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Big turn out for sleep out

By Devaan Ingraham

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BELLEVILLE, ON (01/28/2012) Stan Hart prepares his box for the Sleep Out! So Others Can Sleep In a fundraiser on Jan. 27, 2012. Participants stayed over night in Belleville's Market Square to raise money for local homeless shelters. Photo by Dan Pearce.

As the clock struck 1 a.m. the steady rustling of tarps was a dead giveaway that the silent camp in the shadow of city hall was far from asleep.

Participants of the fifth-annual Sleep Out! So Others Can Sleep In, a fundraiser for the Hastings and Prince Edward Branch Canadian Mental Health Association, hunkered down in Market Square from Friday night to Saturday morning. The good news for these “homeless” is that in another few hours they would return to their cozy beds while others in Belleville are not as lucky.
The event, which had already raised $11, 150 on the day of the event alone, was created as a means to raise funds to maintain the three transitional homes offering temporary housing to those in need in the Belleville area.
Participants registered with the CMHA and collected pledges from the community to support their effort.
Nancy Smith, a director of the CMHA branch, said that although the organization was able to offer temporary housing to nearly 200 people between April 2010 and March 2011 they were forced to “turn away 432 people because the houses were full.”

 

Smith estimated 150 participants had come to the event in Market Square, including three city councillors who have become regular supporters of the event. Smith said she also admires the gusto of the young participants in the crowd, including an ambitious group of 34 from Albert College.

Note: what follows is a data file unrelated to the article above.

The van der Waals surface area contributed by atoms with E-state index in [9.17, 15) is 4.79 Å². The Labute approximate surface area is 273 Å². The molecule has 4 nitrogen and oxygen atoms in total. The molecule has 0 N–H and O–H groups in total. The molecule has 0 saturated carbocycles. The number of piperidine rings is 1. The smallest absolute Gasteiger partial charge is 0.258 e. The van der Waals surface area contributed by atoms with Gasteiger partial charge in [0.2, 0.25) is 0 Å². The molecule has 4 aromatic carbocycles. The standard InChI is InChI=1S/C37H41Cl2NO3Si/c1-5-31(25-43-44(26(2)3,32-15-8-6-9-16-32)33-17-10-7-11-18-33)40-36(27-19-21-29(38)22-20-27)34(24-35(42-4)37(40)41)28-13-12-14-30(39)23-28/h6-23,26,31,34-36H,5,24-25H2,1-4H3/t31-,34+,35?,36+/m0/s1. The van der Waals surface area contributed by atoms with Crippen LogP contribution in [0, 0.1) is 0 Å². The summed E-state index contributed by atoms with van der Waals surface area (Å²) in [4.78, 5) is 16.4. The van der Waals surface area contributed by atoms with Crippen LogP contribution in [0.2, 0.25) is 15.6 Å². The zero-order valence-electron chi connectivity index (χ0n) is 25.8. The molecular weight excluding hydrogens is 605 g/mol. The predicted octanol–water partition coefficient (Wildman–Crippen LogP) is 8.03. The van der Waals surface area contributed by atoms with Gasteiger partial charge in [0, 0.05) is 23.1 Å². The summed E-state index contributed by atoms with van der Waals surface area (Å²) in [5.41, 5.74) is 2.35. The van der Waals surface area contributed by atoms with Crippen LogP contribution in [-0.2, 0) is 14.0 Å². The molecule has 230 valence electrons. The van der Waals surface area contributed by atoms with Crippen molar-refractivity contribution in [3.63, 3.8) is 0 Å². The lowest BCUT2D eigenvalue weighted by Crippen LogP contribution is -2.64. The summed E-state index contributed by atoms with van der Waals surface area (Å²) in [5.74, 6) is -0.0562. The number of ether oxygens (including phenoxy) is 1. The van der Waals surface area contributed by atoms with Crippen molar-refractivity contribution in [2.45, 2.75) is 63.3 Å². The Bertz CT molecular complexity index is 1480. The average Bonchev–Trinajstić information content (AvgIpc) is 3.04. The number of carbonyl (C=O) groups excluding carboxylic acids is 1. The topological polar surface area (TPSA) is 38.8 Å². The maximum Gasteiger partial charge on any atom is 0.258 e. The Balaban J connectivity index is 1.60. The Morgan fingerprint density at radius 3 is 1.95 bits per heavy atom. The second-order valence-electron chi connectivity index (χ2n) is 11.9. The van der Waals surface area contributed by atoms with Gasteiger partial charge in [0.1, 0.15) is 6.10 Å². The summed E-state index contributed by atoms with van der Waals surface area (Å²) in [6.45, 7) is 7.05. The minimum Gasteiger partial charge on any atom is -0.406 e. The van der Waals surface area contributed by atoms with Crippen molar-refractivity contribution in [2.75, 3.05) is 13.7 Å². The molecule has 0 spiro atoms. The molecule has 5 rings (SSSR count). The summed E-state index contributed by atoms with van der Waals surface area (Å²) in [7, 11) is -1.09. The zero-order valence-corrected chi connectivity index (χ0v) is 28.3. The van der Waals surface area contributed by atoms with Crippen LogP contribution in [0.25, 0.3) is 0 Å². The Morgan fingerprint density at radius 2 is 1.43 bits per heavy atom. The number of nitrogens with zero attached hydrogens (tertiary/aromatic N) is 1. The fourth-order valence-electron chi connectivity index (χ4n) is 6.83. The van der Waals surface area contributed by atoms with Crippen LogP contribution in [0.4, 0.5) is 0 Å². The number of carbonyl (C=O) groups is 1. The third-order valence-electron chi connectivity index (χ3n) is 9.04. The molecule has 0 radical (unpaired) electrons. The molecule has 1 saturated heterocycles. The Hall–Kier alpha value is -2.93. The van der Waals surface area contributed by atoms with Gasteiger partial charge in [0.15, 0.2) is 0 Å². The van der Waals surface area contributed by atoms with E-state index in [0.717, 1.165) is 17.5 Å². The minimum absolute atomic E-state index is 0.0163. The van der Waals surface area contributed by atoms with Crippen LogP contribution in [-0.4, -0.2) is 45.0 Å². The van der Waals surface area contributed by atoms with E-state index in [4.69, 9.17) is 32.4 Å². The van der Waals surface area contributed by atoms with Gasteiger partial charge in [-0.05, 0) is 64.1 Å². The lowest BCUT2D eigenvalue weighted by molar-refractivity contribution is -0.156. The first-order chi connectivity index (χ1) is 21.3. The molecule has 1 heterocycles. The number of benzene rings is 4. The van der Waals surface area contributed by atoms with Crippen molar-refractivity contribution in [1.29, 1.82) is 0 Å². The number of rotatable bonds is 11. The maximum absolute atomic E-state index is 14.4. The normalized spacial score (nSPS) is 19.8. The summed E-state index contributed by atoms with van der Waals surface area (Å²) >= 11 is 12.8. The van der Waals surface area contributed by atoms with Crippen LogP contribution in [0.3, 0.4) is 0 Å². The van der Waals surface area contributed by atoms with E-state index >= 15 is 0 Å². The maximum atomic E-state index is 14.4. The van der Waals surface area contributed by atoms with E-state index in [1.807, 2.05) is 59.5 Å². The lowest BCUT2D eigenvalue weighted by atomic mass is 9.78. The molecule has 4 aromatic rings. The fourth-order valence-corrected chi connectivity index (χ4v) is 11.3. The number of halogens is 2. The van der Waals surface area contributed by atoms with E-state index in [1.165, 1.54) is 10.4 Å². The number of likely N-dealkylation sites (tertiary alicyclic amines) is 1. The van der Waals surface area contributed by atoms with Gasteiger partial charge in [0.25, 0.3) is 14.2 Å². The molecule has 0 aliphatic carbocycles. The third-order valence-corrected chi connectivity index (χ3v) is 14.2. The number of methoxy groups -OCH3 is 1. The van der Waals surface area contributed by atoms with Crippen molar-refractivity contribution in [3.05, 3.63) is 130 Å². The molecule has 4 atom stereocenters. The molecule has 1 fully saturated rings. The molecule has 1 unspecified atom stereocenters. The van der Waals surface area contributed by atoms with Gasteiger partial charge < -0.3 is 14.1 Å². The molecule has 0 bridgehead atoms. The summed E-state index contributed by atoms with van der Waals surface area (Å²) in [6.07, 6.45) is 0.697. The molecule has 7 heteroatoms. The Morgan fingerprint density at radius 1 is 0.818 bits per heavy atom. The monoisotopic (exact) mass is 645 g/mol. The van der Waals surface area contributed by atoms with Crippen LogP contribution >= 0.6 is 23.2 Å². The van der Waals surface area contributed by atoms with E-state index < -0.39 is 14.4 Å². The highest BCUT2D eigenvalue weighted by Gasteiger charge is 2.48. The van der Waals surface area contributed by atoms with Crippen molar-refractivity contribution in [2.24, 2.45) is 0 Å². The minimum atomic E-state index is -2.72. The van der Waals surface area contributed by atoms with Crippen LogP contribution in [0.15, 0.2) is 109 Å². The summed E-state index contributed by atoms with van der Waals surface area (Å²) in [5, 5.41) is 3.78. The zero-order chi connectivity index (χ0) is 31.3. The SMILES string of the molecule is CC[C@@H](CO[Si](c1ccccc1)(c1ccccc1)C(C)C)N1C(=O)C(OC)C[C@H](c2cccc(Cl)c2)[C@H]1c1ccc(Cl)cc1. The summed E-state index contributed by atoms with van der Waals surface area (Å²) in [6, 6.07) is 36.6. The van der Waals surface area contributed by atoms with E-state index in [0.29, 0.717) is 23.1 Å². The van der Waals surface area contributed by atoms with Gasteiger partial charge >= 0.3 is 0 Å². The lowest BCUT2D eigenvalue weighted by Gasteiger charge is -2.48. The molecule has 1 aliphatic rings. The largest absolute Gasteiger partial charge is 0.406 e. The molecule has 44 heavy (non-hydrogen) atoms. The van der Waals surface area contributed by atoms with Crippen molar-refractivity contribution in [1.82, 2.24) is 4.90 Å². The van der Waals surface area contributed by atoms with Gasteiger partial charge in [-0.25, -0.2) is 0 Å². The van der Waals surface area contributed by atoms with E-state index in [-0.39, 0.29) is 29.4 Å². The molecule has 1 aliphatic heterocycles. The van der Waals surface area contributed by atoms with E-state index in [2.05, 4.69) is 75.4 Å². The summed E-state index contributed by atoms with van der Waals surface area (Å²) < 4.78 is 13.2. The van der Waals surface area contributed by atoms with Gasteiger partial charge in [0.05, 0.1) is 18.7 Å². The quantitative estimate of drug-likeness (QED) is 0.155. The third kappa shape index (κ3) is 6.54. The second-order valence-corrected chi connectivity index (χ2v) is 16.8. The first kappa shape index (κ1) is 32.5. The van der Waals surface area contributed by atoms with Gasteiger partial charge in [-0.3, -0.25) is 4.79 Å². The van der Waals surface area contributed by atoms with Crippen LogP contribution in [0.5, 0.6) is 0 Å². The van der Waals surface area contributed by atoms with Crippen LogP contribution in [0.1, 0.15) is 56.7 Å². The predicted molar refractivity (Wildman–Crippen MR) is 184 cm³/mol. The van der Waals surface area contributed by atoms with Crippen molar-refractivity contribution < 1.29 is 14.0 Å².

One of these students, Gregory Stevens, wandered around the camp sometime after 3 a.m. and took a minute to admire the “tent city” built by the female group from Albert College.
“They built a pretty big fort as well!” said Stevens.
Stevens, a fast-talking 13-year-old from Napanee, explained the technical difficulties he had with his dwelling.
“Some of our walls collapsed. I originally brought a refrigerator box, but I gave it to someone else because they didn’t have anything.”
Stevens and several other participants agreed their main reason for attending the event was to better help them empathize with those less fortunate in their community.
“It was just to get a feeling of what it was like for someone else, to be in their shoes and understand what they go through every night.”
With help from his sister, Stevens managed to raise more than $200 as his contribution to the event’s grand total.
But as Stevens, who later abandoned all plans of actually sleeping, climbed back into his shelter, a quiet voice emerged from the heart of Albert College’s “tent city”.
“I can’t feel anything right now … I’m so cold …”
Come sunrise, the nameless victim of the chill and his fellow sleepers won’t be the only ones left out in the cold on these frigid nights. When the tarps were folded and the cardboard made its way to the recycling bins, some of Belleville’s residents will be forced to take to the streets. Their pledges will not be made to sheets, but rather to their hats or cups as they wait out the cold in cardboard boxes they call “home.”
Further donations can be forwarded to: The Canadian Mental Health Association 199 Front St., Suite 530, Belleville, Ont. K8N 5H5 (613) 969-8874

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